Remote times and first settlers of Fuerteventura.
The existence of the Island of Fuerteventura has been known about since the dawn of time. Phoenicians , Greeks and Romans had already heard of it. The Romans, for example, called it Planaria (due to the absence of highlands) or Capraria (due to the abundance of goats that lived there wildly). There are some problems in assigning a date to the first human settlements, various sources date them back to the year 1,000 B.C. but the oldest discovered human remains analysed with the method of carbon-14 date them in the year 300 B.C. and they were natives of the North-West area of Africa.
It is believed that it was the King of Mauritania Juba II who was the first to settle here definitively driven by the progressive desertification of his lands and local wars around the year 30 B.C. They were noble, peaceful and just people, who worked in shepherding, agriculture and shellfish harvesting and fishing. At this time Fuerteventura was known as Erbania, which originated from “Ar-Bani”, which means The Wall, in the indigenous language of Gran canaria. This name referred to the defensive wall built on the Peninsula of Jandía and which separated the island from two opposing kingdoms. The inhabitants of Fuerteventura called their island “Mahoh”, which meant “My Country” in their language.
European colonization of the Island.
Now in the 15th century and as we mention in the history of Corralejo, the entrance of the European expeditions occurs in order to exploit and colonise the island. It was Jean de Bethancourt, who in 1402 and with purely financial aims to obtain raw materials such as natural textile dyes, began the conquest of the Canary Islands after obtaining permission from King Henry III of Castile. It was not easy at the beginning for those expeditioners. After leaving on 1 May from the French port of La Rochelle with several ships and around 250 men, they made two stopoffs for supplies in Galicia and Cadiz and they saw more than half of the crew defect, leaving only 63 sailors. Finally they managed to arrive at the destination and set up the first colony on the Canary Islands in San Marcial de Rubicon, which we now know as Playa Blanca located on the southern tip of Lanzarote.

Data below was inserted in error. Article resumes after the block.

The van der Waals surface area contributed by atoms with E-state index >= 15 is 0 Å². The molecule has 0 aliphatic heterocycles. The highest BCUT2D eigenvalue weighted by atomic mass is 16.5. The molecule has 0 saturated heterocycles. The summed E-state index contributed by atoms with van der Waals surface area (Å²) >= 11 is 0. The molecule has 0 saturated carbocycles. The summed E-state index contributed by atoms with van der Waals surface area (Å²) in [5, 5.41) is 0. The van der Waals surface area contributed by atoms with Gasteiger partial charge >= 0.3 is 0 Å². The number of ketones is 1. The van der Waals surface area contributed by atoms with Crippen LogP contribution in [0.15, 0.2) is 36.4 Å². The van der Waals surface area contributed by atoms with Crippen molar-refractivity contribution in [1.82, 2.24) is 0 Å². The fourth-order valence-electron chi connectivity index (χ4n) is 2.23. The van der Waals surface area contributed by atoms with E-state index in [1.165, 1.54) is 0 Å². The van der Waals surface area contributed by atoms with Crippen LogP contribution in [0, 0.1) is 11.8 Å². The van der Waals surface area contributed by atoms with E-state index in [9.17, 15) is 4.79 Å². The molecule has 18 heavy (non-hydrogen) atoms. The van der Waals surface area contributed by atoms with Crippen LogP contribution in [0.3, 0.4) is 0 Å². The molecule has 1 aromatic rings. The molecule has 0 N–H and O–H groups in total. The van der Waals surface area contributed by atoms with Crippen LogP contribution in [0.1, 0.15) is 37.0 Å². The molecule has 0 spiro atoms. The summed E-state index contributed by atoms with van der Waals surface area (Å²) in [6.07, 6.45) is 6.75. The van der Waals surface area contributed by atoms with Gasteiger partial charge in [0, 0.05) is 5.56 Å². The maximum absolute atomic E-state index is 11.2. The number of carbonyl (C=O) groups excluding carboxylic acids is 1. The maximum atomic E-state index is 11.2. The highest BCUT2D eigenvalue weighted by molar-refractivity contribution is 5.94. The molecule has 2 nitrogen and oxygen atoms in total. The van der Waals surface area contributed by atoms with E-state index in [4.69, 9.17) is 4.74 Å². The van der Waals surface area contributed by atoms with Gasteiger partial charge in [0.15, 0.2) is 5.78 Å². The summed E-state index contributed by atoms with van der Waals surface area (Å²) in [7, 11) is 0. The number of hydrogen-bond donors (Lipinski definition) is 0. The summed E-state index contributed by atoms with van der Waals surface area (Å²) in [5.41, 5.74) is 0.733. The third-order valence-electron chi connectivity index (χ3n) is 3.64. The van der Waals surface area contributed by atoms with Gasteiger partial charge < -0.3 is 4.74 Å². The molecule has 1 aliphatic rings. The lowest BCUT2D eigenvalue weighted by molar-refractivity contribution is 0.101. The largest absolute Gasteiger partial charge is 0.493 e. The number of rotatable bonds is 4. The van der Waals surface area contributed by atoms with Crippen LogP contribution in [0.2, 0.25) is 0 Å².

From there they began the first expeditions around Fuerteventura and, after a brief visit to the peninsula to obtain more men and supplies, they settled in the protected inland area of the island. In 1404 Betancuria was founded near the island’s most fertile area, Vega del Rio Palmas, and it became the island capital for four centuries. During this year they managed to dominate and put an end to the two Kingdoms which were in power in Fuerteventura, that of Maxorata and Jandia. Their two kings on seeing the superiority of the invader’s resources decided to surrender obtaining, though, many financial and hereditary benefits. In 1405 the conquest of Fuerteventura came to an end.
Military transition up to the modern times.
In 1476 the island becomes a Lordship dependent on the Kingdom of the Catholic Monarchs and governed by the military and noble families from the peninsular who brought together political, civil and financial power for centuries. This new social order was known as that of Los Coroneles (The Colonels). In 1711 these clans changed their place of residence to the La Oliva neighbourhood which had been developing for years due to its better conditions of agriculture and access, making it the capital of the island for several decades. Fuerteventura increasingly welcomed more settlers, including French, Italian, and Dutch ones, attracted by the economic opportunities that were emerging. At this time, the production of wheat, barley and rye for exporting is strengthened.
In 1812 after the promulgation of the first Constitution in Spain (in the Courts of Cadiz) the Lordships were abolished and Fuerteventura changed its territorial organisation in order to come under the province of Gran Canaria. During that time, the municipalities which the island is currently divided up into were also established. The Colonels gradually lost power and at the same time La Oliva lost its splendour. The last colonel died in 1870 but already years before in 1860, Puerto Cabras (the current Puerto del Rosario had won capital status of Fuerteventura following years of increase in its socio-economic fabric and the growth of businesses and administrations.
Actually Fuerteventura has turned in one of the most popular destinations in Spain and also in Europe according with TripAdvisor. Some of the arguments for get that are the magnificent and impressive beaches, exquisite gastronomy, people hospitality, the unique and exceptional climate and a lenght etcetera.
Check TripAdvisor award La Oliva council is the second preferred destiny in Spain and 19th on Europe
Check TripAdvisor award Fuerteventura’s Island has been proclaimed as the most popular island of Spain.